FIDE Grand Prix 2022

The FIDE Grand Prix 2022 is a series of three chess tournaments, to be played between 3 February and 4 April 2022 in Berlin, Germany and Belgrade, Serbia.[2][1] The top two finishers will qualify for the Candidates Tournament 2022,[3] which is the final qualification stage for the World Chess Championship 2023.

FIDE Grand Prix Series 2022
Tournament information
SportChess
LocationGermany Berlin
Serbia Belgrade[1]
DatesFebruary 2022–
April 2022
Administrator(s)FIDE
Tournament
format(s)
Series of Single-elimination tournaments

OrganizationEdit

Due to the travel restrictions imposed by the COVID-19 pandemic, all three tournaments were initially to be played in a single city, instead of playing in various cities as in previous editions.

The series is organized by World Chess. The company has chosen Berlin to host most of the series following a popular vote.[4]

PlayersEdit

Twenty-four players will qualify for the Grand Prix:[5]

  • The players who placed third to eighth at the Chess World Cup 2021, who were not World Champion or already qualified for the Candidates. Five out of a possible six players qualified in this way, because World Champion Magnus Carlsen placed third in the World Cup.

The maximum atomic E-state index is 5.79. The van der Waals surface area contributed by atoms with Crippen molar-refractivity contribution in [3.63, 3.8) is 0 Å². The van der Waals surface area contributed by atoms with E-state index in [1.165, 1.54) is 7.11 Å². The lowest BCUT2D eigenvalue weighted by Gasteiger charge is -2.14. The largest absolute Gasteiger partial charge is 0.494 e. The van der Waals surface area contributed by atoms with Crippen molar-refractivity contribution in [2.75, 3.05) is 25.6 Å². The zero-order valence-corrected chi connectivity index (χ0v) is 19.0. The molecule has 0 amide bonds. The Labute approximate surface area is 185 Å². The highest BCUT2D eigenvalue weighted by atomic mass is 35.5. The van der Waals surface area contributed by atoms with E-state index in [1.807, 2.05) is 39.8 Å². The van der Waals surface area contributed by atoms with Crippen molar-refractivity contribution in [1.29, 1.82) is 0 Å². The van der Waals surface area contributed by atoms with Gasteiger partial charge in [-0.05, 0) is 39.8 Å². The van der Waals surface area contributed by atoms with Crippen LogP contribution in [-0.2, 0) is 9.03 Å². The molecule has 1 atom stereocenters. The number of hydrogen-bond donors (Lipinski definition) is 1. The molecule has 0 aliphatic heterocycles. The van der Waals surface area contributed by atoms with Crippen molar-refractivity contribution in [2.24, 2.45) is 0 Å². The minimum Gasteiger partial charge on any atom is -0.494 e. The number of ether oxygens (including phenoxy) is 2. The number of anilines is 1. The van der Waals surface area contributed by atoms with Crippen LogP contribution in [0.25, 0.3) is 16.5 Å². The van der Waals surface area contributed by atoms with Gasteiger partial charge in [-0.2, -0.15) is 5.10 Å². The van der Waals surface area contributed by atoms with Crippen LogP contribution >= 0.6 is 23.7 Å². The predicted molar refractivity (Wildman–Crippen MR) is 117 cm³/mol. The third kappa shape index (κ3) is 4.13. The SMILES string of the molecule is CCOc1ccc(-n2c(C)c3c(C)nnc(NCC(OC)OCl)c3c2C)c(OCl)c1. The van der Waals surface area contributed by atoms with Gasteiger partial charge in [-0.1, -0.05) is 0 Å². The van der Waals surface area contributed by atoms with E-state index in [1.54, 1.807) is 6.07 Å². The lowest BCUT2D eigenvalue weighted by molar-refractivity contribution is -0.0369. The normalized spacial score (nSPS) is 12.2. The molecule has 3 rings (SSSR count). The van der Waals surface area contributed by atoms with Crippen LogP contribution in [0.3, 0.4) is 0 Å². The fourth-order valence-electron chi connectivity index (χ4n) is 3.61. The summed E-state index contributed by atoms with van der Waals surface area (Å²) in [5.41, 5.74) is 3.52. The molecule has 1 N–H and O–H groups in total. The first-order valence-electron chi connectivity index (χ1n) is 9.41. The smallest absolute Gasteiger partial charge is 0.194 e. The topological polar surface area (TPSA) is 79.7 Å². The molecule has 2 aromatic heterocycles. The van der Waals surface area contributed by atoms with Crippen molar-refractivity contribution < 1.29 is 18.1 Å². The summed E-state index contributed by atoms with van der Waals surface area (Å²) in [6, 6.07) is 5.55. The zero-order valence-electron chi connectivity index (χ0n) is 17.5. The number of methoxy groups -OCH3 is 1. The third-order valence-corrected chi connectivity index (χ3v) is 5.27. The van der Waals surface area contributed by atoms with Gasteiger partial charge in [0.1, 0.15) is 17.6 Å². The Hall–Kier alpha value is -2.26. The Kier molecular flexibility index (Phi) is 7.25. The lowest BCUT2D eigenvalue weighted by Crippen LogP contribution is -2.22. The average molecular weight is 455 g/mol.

• The players who placed third to eighth in the FIDE Grand Swiss Tournament 2021, who were not World Champion, or already qualified for the Candidates or Grand Prix. Six players qualified in this way.
  • Hikaru Nakamura, nominee of the FIDE president.[6]
  • Daniil Dubov, organizer's nominee.[7]
  • The remaining places will be filled by the top players in the December 2021 rating list,[8] so long as they have participated in the FIDE World Cup 2021, or played at least nine games which counted in the FIDE rating lists from February to December 2021[a]. With 13 players qualifying by the other methods, 11 players will qualify in this way.

The table below shows the players who have qualified for the Grand Prix:[1]

Seeding Invitee Qualifying method Rating (December 2021) World rank
1   Ding Liren Rating list (3rd) 2799 3
2   Levon Aronian Rating list (6th) 2772 6
3   Anish Giri Rating list (7th) 2772 7
4   Wesley So Rating list (8th) 2772 8